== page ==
Europe targets emissions

The European Commission this week announced a package of targets and measures aimed at cutting EU emissions of greenhouse gases by at least 20 per cent by 2020. The announcement also confirms a specific 10 per cent target for biofuels.



Targets will be increased to 30 per cent when a new UN global climate change agreement is reached.


The measures are intended to increase the use of renewable energy in each country and will set legally enforceable targets for governments to achieve them. Commission president, José Manuel Barroso, said the proposals would provide a unique business opportunity for thousands of European companies.



A biofuels target of 10 per cent has been for each member state to ensure consistency in transport fuel specifications and availability. To counter concerns about the sustainability of biofuel production, the Commission has also set out criteria including ensuring biofuels sold in the EU have emission savings of at least 35 per cent compared with fossil fuels.



Included in the measures is a thorough reform of the Emissions Trading Scheme (ETS), which has been met with a cool reception from the Chemical Industries Association (CIA).



Calling for greater certainty and understanding for energy intensive businesses the CIA urged the UK government to support harmonised EU rates for auctioning emissions allowances and voiced concern over environment secretary, Hilary Ben’s call for flexibility to set independent levels of auctioning for individual member states.



‘We are disappointed that the proposals postpone decisions on the treatment of industry until 2011 if the UN process is unsuccessful in delivering a post-Kyoto emissions agreement,’ said Nick Sturgen, head of climate change and energy for the CIA. ‘Sectors like chemicals, that are energy intensive and exposed to international competition, need reassurance that they will be shielded from the full cost of a unilateral EU move to auctioning.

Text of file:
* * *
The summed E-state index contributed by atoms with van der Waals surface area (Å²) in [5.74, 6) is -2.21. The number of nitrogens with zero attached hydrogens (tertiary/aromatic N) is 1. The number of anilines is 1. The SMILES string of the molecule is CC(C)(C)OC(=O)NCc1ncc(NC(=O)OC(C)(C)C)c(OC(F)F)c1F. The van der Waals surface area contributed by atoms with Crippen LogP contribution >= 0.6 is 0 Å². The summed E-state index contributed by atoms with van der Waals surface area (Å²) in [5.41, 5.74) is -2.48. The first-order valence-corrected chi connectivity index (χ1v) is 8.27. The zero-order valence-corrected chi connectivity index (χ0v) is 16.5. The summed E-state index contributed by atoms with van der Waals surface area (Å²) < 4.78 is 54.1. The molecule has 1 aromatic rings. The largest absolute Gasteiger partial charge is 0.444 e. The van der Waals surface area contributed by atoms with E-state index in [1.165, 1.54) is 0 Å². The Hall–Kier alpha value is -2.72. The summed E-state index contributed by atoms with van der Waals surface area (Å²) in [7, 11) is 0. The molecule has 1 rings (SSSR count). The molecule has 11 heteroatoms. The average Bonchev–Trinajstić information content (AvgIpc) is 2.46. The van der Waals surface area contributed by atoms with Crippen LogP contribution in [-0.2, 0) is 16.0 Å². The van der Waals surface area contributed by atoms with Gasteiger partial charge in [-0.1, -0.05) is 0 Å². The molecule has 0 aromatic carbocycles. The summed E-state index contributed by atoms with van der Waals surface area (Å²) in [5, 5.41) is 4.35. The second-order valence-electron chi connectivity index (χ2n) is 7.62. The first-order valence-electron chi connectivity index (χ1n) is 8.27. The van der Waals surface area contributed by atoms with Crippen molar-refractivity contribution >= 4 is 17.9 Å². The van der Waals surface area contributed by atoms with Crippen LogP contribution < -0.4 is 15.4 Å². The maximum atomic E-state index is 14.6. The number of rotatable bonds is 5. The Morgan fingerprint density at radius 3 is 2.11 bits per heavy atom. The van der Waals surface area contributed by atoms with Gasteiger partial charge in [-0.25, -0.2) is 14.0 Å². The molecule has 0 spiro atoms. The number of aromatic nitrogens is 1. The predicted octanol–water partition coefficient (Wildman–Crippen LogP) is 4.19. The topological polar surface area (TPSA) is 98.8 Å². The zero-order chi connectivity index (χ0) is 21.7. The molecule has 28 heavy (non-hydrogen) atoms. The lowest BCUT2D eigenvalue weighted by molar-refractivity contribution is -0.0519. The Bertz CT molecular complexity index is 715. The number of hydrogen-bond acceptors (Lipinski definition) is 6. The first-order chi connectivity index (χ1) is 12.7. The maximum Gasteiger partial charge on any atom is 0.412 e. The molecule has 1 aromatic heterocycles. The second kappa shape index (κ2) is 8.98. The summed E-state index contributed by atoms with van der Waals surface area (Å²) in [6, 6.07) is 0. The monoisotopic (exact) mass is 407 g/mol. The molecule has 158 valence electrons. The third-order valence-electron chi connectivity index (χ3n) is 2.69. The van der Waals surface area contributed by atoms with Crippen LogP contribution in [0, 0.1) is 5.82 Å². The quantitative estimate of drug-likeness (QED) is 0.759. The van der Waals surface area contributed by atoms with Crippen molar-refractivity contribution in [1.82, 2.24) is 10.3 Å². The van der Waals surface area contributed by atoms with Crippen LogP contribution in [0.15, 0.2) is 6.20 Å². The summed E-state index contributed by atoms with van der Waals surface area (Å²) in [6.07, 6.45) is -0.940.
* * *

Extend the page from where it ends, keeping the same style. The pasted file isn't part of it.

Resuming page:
‘Decisions on investment in new plant and innovation require long-term predictability with clear assurances that there will be a sustainable business environment under the revised EU ETS.



‘There are likely to be an increased number of UK chemical sites within the scheme after 2012, so a level playing field within the EU is essential. In the UK we already have additional conflicting climate change instruments we must not be at further competitive disadvantage.’



Meanwhile the Society of British Aerospace Companies (SBAC) welcomed the changes and re-stated their pledge to reduce greenhouse gases.



‘The inclusion of aviation in the EU-wide ETS is a move in the right direction towards a fully international scheme,’ said Ian Godden SBAC chief executive. ‘Such a programme should recognise improved environmental performance in aviation and act as an inspiration across the globe.



‘Aviation is determined to address the demands of its customers for greener air travel. We have already set ourselves ambitious targets and are determined to meet them.



‘Calls from environmental groups to penalise aviation are counter-productive. The £2.5bn per year that the industry invests in research and development will deliver improvements much more quickly than the punitive and dogmatic demands to restrict or heavily tax air travel.’